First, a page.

The four of us are very opinionated and, as a result, have never bought into the dominant narrative that tells us that a woman who washed the floors in her house once every six months when she lived alone and a man who gets annoyed when somebody does the dishes instead of him must have something wrong with them. Many people, however, spend their lives trying to fit into a model that is alien to who they are because they don’t want their gender identity to be questioned.

It is truly sad that in year 2011 we still have to talk about the fact that having a penis or a vagina means absolutely nothing in terms of whether you will be messy or neat.

Anti-Cesarean Movement as Part of the Sacrificial Motherhood Philosophy

Reader Rimi asked me to talk about the anti-cesarean movement in North America. This movement is part of a wider phenomenon I refer to as “the sacrificial motherhood philosophy.” It started to develop as part of the backlash against the feminist advances of the 1970ies. As we all know, I come from a different culture, one that still believes the myth that everybody is profoundly feminist in North America. It took me a while to discover the main tenets of this philosophy. Here they are as I see them right now. Feel free to add your own.

– You can never do enough or sacrifice enough to be a “good” mother.

– A pregnant woman is a sort of an invalid who needs to renounce many things in order to have a “correct” pregnancy. For instance, the list of foods a pregnant woman is not supposed to touch is mile-long. Seeing that list made me envy my illiterate great-great-grandmother who had 6 perfectly healthy children without ever discovering that tomatoes were supposed to be poison for her.

– There are correct and incorrect ways of giving birth. The correct way is to have a “natural” birth. If you want an elective C-section or an epidural, you are not a real woman. If you do not enjoy getting together with other women or accosting pregnant women in public to share your horror story of shredded vaginas and horrible deliveries, you are not a real woman.

– Breast is best. Which means that if you can’t or don’t want to breastfeed until the child is old enough to walk and talk, you are a vile monster. If you want to use a breast pump, you are also a vile monster. If your kid doesn’t get enough nourishment from your breast milk and you supplement it with formula, you are a truly vile monster. And, of course, there is yet another endless list of foods a breast-feeding woman is not supposed to touch.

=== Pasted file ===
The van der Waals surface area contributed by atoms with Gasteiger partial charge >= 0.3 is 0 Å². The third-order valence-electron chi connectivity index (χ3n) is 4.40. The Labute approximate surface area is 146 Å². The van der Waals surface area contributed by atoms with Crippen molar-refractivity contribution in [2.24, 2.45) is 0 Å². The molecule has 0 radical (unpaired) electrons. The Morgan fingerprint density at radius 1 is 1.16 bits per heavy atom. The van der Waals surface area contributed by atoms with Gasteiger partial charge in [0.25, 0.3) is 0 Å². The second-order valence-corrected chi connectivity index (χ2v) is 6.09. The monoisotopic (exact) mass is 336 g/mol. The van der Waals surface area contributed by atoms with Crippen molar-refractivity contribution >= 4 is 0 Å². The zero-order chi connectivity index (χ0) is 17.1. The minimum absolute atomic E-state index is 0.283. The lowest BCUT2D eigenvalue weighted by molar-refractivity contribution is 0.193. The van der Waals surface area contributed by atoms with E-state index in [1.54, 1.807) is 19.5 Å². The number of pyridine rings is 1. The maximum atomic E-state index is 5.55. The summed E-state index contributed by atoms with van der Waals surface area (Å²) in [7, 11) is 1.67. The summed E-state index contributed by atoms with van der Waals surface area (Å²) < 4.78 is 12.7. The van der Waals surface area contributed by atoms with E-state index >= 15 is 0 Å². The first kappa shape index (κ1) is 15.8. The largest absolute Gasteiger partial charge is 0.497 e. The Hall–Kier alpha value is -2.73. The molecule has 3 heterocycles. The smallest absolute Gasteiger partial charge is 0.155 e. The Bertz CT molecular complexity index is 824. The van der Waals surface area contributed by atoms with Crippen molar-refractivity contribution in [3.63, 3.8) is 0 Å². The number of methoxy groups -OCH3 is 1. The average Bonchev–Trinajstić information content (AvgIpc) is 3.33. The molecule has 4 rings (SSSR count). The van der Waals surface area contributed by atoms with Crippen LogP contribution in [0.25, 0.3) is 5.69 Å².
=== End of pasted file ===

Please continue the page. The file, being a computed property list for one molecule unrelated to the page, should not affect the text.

– Kids benefit from being around their mother 24-7. So if you return to work while your child is at a pre-school age, you are a horrible mother and your kid will grow up to be all kinds of criminal.

– A pacifier is a horrible thing. I haven’t yet been able to find out why some people have fits when they hear the word “pacifier.” All I have been able to gather this far is that the pacifier is supposed to mess with a kid’s teeth. Permanent teeth normally appear much later in a person’s life, but the pacifier-phobia persists.

– If you don’t strive to occupy all of your kid’s time with activities, you are a horrible mother. Sending the kid to play outside or leaving her alone in the room to play with her toys instead of ferreting her around from one play date to another is a sign of a horrible motherhood.

Of course, there are crowds of people who believe that a woman is perfectly capable of choosing the method of delivering a child that suits her best, deciding whether to breastfeed and for how long, and having a career while being a mother. These same people think that nothing tragic will happen if a kid is socialized through day care and is even allowed to play on his or her own every once in a while. They even believe that mothers and their small children can benefit from spending some time apart from each other every once in a while. However, the fanatics of sacrificial mommyhood are so loud that they are capable of screaming down any reasonable person who doesn’t see motherhood as something that needs to condemn you to endless suffering and sacrifice.